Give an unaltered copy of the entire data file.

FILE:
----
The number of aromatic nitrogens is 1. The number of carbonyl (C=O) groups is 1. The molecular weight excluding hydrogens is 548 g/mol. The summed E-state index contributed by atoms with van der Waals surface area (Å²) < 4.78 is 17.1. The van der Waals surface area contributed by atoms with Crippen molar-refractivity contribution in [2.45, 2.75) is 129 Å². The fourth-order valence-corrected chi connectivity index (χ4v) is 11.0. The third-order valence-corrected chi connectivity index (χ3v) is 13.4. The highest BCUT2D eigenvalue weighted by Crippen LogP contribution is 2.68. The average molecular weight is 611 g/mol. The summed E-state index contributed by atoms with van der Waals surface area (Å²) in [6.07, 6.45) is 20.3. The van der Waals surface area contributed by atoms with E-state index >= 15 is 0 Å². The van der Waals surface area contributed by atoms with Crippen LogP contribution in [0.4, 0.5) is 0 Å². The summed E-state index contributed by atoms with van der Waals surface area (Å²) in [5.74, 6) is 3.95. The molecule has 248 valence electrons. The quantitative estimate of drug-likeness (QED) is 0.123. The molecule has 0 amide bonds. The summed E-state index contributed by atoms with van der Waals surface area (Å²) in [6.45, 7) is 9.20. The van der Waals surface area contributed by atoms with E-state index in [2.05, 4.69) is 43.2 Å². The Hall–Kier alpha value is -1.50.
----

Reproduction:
The number of aromatic nitrogens is 1. The number of carbonyl (C=O) groups is 1. The molecular weight excluding hydrogens is 548 g/mol. The summed E-state index contributed by atoms with van der Waals surface area (Å²) < 4.78 is 17.1. The van der Waals surface area contributed by atoms with Crippen molar-refractivity contribution in [2.45, 2.75) is 129 Å². The fourth-order valence-corrected chi connectivity index (χ4v) is 11.0. The third-order valence-corrected chi connectivity index (χ3v) is 13.4. The highest BCUT2D eigenvalue weighted by Crippen LogP contribution is 2.68. The average molecular weight is 611 g/mol. The summed E-state index contributed by atoms with van der Waals surface area (Å²) in [6.07, 6.45) is 20.3. The van der Waals surface area contributed by atoms with E-state index >= 15 is 0 Å². The van der Waals surface area contributed by atoms with Crippen LogP contribution in [0.4, 0.5) is 0 Å². The summed E-state index contributed by atoms with van der Waals surface area (Å²) in [5.74, 6) is 3.95. The molecule has 248 valence electrons. The quantitative estimate of drug-likeness (QED) is 0.123. The molecule has 0 amide bonds. The summed E-state index contributed by atoms with van der Waals surface area (Å²) in [6.45, 7) is 9.20. The van der Waals surface area contributed by atoms with E-state index in [2.05, 4.69) is 43.2 Å². The Hall–Kier alpha value is -1.50.